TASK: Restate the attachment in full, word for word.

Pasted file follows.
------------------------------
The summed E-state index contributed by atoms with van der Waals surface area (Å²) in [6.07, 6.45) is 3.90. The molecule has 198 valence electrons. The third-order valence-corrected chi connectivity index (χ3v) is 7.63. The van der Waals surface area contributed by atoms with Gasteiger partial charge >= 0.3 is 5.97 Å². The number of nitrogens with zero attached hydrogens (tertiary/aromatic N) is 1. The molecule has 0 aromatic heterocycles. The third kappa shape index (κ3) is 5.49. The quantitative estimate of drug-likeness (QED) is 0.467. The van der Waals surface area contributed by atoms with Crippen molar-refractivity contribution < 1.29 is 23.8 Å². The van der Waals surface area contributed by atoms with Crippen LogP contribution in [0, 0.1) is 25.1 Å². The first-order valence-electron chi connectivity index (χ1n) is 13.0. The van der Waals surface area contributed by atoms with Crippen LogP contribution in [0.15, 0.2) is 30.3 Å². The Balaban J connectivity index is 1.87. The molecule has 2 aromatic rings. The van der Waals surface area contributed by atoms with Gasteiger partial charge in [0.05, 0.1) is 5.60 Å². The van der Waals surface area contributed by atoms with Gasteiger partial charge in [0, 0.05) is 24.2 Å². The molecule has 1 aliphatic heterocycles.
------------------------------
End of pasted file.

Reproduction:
The summed E-state index contributed by atoms with van der Waals surface area (Å²) in [6.07, 6.45) is 3.90. The molecule has 198 valence electrons. The third-order valence-corrected chi connectivity index (χ3v) is 7.63. The van der Waals surface area contributed by atoms with Gasteiger partial charge >= 0.3 is 5.97 Å². The number of nitrogens with zero attached hydrogens (tertiary/aromatic N) is 1. The molecule has 0 aromatic heterocycles. The third kappa shape index (κ3) is 5.49. The quantitative estimate of drug-likeness (QED) is 0.467. The van der Waals surface area contributed by atoms with Crippen molar-refractivity contribution < 1.29 is 23.8 Å². The van der Waals surface area contributed by atoms with Crippen LogP contribution in [0, 0.1) is 25.1 Å². The first-order valence-electron chi connectivity index (χ1n) is 13.0. The van der Waals surface area contributed by atoms with Crippen LogP contribution in [0.15, 0.2) is 30.3 Å². The Balaban J connectivity index is 1.87. The molecule has 2 aromatic rings. The van der Waals surface area contributed by atoms with Gasteiger partial charge in [0.05, 0.1) is 5.60 Å². The van der Waals surface area contributed by atoms with Gasteiger partial charge in [0, 0.05) is 24.2 Å². The molecule has 1 aliphatic heterocycles.